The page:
Daz made his way straight to the stables, having rolled his eyes at O'Donnell, who was interviewing the damage done to the car paint with an element of despair.
Snowdrop, his tall white mare, was waiting for him in the end stable, and he spent a few moments talking to her and assuring himself of her wellbeing before he could think about anything else.
As he turned round to look for the bag of carrots he had brought the previous day, Daz was greeted with the sight of a magnificent black stallion strutting across the yard to the stable next to his. He resisted the temptation to gape as the stallion's rider waved in some direction. The rider was a girl!
Daz watched in fascination as an assistant came over to find a riding block for the girl to dismount. Daz could see that she had quite short legs, but was wonderfully pretty in a quietly brilliant way, with dark layered hair and sapphire-blue eyes sparkling with life and sweetness and intelligence.
Then he heard a crash, a loud whinny, and stepped back as the rider rose into the air on the stallion's back as it reared up on its back legs. Daz stood frozen in horror as the spectacle greeted his eyes, the stallion's black mane streaming down and the mighty hooves pawing the air as if for support. But the rider rallied valiantly, and with careful handling of the reins, even in such danger, the horse was brought slowly down back onto four legs, and the rider was clapping its flanks and stroking its nose from her perch.
It was over in a few seconds, but it was the most excitement Daz had ever had, and he couldn't help grinning widely in admiration and exhilaration for the stallion and the girl.
"Don't worry, Rocky," the girl was saying. "Don't be such a touchy monster. You're way too sensitive. Just don't trip over a bucket next time, Sapphire, but you know what he's like. Won't have anyone else touch him, will you, Romeo? Rocky! Snap out of that! Being snooty with me won't get you anywhere, and you have to win a race for me in half an hour! We have to beat the mayoress's son, after she called you a smelly devil out loud. Apparently he wins the race every year, but this year he'll never see us coming, will he, Romeo?"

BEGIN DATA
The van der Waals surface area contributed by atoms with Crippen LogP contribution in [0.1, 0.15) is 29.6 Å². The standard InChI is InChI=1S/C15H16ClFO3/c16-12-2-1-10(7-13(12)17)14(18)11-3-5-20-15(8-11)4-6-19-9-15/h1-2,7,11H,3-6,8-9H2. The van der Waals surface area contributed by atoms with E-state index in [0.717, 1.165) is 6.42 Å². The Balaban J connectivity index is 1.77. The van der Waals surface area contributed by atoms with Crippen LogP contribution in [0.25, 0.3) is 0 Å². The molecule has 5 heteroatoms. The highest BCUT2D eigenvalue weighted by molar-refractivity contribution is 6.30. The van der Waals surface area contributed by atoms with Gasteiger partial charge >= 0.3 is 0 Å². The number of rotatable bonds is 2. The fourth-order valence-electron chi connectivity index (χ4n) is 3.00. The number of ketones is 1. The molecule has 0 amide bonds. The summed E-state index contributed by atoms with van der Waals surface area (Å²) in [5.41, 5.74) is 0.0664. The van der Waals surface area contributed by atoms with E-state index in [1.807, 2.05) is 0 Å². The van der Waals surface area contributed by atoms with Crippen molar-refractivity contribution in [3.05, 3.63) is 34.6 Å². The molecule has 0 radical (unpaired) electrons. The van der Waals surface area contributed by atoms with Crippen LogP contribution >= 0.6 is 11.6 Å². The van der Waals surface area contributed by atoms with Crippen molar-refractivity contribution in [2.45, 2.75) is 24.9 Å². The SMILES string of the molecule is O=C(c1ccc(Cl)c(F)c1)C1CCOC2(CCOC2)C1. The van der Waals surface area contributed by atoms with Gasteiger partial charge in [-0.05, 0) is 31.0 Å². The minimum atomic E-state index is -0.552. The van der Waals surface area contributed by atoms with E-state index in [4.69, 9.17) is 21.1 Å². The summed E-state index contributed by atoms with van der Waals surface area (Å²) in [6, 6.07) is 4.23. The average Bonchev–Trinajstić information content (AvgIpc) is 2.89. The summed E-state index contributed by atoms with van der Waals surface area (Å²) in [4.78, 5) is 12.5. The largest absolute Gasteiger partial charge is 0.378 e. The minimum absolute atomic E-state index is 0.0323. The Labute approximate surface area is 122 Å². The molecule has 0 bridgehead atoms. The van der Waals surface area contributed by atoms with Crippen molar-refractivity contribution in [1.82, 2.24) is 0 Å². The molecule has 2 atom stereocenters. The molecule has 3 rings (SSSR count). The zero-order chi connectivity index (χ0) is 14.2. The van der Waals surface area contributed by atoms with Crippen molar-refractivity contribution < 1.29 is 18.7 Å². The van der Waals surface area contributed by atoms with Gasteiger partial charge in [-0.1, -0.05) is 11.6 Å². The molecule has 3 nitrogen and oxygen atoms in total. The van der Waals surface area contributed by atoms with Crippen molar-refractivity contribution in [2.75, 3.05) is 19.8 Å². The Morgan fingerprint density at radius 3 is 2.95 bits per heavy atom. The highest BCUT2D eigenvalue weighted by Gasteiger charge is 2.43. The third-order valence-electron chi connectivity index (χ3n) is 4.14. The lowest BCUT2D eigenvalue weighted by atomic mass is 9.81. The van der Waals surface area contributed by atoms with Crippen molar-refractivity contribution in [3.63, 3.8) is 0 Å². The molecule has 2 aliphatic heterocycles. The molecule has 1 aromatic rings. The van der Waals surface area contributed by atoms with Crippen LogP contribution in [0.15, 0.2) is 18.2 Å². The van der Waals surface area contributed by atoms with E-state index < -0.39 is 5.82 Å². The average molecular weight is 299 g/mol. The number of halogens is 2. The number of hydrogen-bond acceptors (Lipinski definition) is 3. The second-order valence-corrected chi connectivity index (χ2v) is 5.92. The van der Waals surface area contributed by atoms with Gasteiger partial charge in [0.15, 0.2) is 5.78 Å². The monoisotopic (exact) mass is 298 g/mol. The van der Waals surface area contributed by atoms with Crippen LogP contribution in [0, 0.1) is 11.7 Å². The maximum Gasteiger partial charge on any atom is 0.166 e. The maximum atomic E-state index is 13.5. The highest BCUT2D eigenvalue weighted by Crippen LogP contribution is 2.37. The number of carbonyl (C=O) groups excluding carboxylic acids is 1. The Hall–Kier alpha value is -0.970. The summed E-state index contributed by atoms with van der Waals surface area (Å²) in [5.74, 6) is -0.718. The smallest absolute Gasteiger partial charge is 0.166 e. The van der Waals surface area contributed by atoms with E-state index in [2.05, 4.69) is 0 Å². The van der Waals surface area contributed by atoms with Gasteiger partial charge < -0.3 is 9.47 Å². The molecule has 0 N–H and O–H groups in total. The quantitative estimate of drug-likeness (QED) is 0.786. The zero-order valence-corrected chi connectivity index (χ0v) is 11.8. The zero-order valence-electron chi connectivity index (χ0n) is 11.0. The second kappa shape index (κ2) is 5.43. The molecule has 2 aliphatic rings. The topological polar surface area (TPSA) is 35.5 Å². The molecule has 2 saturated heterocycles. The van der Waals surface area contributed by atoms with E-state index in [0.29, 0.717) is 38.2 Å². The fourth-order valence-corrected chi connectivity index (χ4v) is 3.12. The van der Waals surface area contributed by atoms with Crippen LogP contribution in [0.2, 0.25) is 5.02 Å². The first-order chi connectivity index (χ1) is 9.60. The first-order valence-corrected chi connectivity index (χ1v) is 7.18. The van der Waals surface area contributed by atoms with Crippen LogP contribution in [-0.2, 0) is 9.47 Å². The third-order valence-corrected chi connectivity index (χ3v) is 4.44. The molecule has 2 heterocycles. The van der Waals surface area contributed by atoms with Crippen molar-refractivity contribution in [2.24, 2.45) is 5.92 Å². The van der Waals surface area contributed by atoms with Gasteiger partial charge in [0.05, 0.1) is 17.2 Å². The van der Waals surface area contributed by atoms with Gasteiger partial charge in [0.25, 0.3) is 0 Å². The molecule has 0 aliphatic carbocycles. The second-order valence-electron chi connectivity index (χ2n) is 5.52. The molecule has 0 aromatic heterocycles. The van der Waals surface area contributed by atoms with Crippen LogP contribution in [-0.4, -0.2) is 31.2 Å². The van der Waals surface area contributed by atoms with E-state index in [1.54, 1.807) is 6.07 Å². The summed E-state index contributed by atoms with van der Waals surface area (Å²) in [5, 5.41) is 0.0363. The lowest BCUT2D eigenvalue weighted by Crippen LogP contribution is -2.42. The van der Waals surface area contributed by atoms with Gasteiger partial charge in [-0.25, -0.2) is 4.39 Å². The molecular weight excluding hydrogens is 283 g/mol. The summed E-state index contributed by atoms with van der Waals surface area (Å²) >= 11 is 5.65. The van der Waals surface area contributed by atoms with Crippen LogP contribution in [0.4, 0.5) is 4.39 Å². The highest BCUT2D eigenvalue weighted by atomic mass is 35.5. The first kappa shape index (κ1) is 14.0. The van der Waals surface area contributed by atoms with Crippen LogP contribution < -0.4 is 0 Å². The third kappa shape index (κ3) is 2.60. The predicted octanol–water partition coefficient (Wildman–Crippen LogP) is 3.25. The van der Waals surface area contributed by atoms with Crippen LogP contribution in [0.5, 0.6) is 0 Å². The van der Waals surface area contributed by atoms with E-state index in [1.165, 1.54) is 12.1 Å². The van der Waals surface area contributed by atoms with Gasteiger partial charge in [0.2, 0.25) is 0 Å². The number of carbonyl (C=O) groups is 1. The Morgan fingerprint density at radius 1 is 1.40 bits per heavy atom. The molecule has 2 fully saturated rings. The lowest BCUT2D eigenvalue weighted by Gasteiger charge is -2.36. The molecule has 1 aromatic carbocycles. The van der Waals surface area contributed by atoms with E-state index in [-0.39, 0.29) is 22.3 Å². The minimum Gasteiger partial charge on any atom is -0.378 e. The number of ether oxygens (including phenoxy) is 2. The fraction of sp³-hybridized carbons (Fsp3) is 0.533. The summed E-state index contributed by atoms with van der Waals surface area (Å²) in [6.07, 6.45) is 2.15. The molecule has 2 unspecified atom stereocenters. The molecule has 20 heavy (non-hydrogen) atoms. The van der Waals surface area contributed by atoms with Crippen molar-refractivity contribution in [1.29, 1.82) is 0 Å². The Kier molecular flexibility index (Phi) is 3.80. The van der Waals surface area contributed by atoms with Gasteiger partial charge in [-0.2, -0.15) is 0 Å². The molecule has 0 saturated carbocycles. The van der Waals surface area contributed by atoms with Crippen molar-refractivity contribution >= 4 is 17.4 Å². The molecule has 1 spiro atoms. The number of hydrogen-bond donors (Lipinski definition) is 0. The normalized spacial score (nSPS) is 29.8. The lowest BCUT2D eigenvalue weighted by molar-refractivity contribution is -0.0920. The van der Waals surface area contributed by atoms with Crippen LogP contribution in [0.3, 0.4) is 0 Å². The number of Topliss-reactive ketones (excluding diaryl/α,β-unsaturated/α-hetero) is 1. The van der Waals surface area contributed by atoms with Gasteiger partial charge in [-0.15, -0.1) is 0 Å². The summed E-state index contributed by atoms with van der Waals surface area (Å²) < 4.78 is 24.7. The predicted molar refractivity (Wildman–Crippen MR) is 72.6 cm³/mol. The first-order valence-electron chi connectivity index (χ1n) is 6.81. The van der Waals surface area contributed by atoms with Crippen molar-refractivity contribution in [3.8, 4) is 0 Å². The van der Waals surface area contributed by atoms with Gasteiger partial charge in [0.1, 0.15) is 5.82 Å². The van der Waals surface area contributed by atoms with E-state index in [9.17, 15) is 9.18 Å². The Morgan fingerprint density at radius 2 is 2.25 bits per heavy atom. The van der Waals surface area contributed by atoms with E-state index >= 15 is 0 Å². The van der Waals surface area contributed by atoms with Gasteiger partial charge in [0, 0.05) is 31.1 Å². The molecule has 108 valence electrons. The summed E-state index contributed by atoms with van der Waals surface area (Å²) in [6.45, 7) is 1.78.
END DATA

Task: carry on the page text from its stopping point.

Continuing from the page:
Daz just stood gawping like a peasant, as his mother would not have stopped to tell him, and it was that moment that the girl on the horse caught his gaze. They both went bright pink, and for at least thirty seconds the awkward silence was as crooked as a line of gravestones.
"S-sorry," muttered Daz, looking down and backing away.
"No, it's okay. I should be saying sorry really," said the girl. "You are the mayor's son, aren't you?"
"Y-yes," replied Daz. He paused. "Sorry about my mother."
"It's fine. I didn't mind at all." There was another hesitation. "See you for the race, then."
"And I bet I beat you," the girl said with a slight giggle. "Don't worry, I'm joking."
"I hope you do," Daz said quietly. He would enjoy the look on his mother's face if she realised she had to shake hands with a 'mere commoner', hand 'my son's trophy' to a 'mere commoner', and after all that boasting to the people she called her 'friends in politics'.
The girl dismounted and began to groom Rocky or Romeo, whichever it was. Then she turned round again. "I'm Vi, by the way," she said. "If you cared at all."
"Oh, yes," Daz was eager. He didn't have many friends. He was a remote person, used to being bullied by his parents, and had not fit in very well with the apprentices at the law school. His best friend had been for many years his cousin, a boy several years younger than him but another keen horse enthusiast. "I'm Daz."